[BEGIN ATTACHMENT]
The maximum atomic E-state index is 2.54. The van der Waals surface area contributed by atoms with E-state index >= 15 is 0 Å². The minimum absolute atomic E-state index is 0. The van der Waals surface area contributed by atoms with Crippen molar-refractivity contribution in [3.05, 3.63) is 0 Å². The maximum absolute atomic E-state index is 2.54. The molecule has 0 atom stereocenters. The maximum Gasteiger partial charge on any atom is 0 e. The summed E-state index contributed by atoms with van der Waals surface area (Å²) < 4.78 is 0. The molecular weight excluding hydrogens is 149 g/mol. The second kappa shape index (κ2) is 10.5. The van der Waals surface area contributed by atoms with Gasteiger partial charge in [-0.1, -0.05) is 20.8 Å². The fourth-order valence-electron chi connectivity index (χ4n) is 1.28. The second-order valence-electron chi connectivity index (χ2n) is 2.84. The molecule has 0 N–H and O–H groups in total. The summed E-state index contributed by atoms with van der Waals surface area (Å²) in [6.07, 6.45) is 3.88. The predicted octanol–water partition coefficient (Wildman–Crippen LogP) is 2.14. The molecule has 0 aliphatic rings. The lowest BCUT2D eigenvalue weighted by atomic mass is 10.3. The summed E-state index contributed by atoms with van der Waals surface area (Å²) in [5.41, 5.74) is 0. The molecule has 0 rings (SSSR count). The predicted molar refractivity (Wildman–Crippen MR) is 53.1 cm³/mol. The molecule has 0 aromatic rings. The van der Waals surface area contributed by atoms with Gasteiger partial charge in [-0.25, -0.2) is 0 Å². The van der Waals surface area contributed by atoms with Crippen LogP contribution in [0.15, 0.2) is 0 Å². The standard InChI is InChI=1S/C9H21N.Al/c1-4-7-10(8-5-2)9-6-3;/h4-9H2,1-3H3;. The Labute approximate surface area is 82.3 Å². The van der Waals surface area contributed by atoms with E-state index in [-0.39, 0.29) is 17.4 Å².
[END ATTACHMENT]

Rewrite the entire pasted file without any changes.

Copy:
The maximum atomic E-state index is 2.54. The van der Waals surface area contributed by atoms with E-state index >= 15 is 0 Å². The minimum absolute atomic E-state index is 0. The van der Waals surface area contributed by atoms with Crippen molar-refractivity contribution in [3.05, 3.63) is 0 Å². The maximum absolute atomic E-state index is 2.54. The molecule has 0 atom stereocenters. The maximum Gasteiger partial charge on any atom is 0 e. The summed E-state index contributed by atoms with van der Waals surface area (Å²) < 4.78 is 0. The molecular weight excluding hydrogens is 149 g/mol. The second kappa shape index (κ2) is 10.5. The van der Waals surface area contributed by atoms with Gasteiger partial charge in [-0.1, -0.05) is 20.8 Å². The fourth-order valence-electron chi connectivity index (χ4n) is 1.28. The second-order valence-electron chi connectivity index (χ2n) is 2.84. The molecule has 0 N–H and O–H groups in total. The summed E-state index contributed by atoms with van der Waals surface area (Å²) in [6.07, 6.45) is 3.88. The predicted octanol–water partition coefficient (Wildman–Crippen LogP) is 2.14. The molecule has 0 aliphatic rings. The lowest BCUT2D eigenvalue weighted by atomic mass is 10.3. The summed E-state index contributed by atoms with van der Waals surface area (Å²) in [5.41, 5.74) is 0. The molecule has 0 rings (SSSR count). The predicted molar refractivity (Wildman–Crippen MR) is 53.1 cm³/mol. The molecule has 0 aromatic rings. The van der Waals surface area contributed by atoms with Gasteiger partial charge in [-0.25, -0.2) is 0 Å². The van der Waals surface area contributed by atoms with Crippen LogP contribution in [0.15, 0.2) is 0 Å². The standard InChI is InChI=1S/C9H21N.Al/c1-4-7-10(8-5-2)9-6-3;/h4-9H2,1-3H3;. The Labute approximate surface area is 82.3 Å². The van der Waals surface area contributed by atoms with E-state index in [-0.39, 0.29) is 17.4 Å².